• by Anonymous Coward

      I remember what a well-known British physicist said about Wolfram a few years ago: "He's a very smart chap - but not the genius that he thinks he is." The fact is, he was supposed to be the next Einstein but his accomplishments, while nontrivial, in depth and width are by no means beyond those many competent (much less luminary) physicists from the last half century.

    • by fatphil (181876)
      You're right - for predictions, you should be looking at fellow megaguru Kurzweil!

      And don't be so impressed by Wolfram's Alpha - at least last week when you asked it to evaluate 20000! (that's factorial), it would give an answer that was out by a factor of 20000! (that's not factorial, that's an exclamation.) Dumbass out-by-one error - heads should roll for something as stupid as that (it's an easy mistake to make, but it's equally easy to test the answer's right - the lack of testing is the unforgivable th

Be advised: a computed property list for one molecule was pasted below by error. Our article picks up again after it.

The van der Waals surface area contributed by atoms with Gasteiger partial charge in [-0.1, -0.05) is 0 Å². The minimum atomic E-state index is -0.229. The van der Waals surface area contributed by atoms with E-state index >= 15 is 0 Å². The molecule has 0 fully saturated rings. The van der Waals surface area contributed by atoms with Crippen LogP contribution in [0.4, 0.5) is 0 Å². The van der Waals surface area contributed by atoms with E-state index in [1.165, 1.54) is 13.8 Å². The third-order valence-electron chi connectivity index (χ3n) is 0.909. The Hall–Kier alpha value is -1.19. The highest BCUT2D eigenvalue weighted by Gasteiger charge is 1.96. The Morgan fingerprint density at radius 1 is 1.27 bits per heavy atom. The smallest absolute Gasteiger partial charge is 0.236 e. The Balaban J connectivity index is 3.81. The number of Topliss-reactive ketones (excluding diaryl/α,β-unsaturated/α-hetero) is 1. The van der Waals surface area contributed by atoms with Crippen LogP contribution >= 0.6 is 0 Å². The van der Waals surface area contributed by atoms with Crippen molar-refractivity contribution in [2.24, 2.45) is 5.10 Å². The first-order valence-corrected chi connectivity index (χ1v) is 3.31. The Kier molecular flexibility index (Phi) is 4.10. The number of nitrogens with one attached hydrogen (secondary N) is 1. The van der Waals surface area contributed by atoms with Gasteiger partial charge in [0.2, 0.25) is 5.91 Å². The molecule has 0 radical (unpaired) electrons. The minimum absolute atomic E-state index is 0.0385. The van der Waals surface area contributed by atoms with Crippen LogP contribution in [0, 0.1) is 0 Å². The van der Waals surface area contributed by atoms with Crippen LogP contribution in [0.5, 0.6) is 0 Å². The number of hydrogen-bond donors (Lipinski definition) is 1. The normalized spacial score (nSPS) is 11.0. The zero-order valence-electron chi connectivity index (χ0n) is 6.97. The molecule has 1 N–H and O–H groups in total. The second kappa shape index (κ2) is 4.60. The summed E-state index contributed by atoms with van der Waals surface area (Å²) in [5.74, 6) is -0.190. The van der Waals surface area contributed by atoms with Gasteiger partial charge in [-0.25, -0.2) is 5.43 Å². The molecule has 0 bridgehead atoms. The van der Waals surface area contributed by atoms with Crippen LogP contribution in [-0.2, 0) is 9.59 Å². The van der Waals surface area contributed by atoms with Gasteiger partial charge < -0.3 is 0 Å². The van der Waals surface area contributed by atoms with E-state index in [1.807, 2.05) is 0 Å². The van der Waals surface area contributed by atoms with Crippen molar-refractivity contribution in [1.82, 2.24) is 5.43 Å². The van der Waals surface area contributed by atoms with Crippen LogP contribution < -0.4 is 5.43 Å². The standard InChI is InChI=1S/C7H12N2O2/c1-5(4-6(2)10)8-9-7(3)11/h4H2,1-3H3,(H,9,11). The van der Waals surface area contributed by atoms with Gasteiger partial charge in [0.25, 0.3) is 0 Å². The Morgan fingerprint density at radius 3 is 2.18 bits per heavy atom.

• Just because you just discovered some new memey thing Slashdot, please stop posting it all over the place.

  • Wolfram's book, "A New Kind of Science," was called "worthless" by Freeman Dyson. Wolfram spent enormous amounts of time by himself rediscovering results, and then he presents these ideas in his book with little or no credit to the original researcher. His ideas about physics were proven by Scott Aaronson to be false, as they must either conflict with special relativity or quantum mechanics [arxiv.org]. Here [umich.edu] is a good book review. It turns out that the only new, useful result in this book — that Rule 110 can be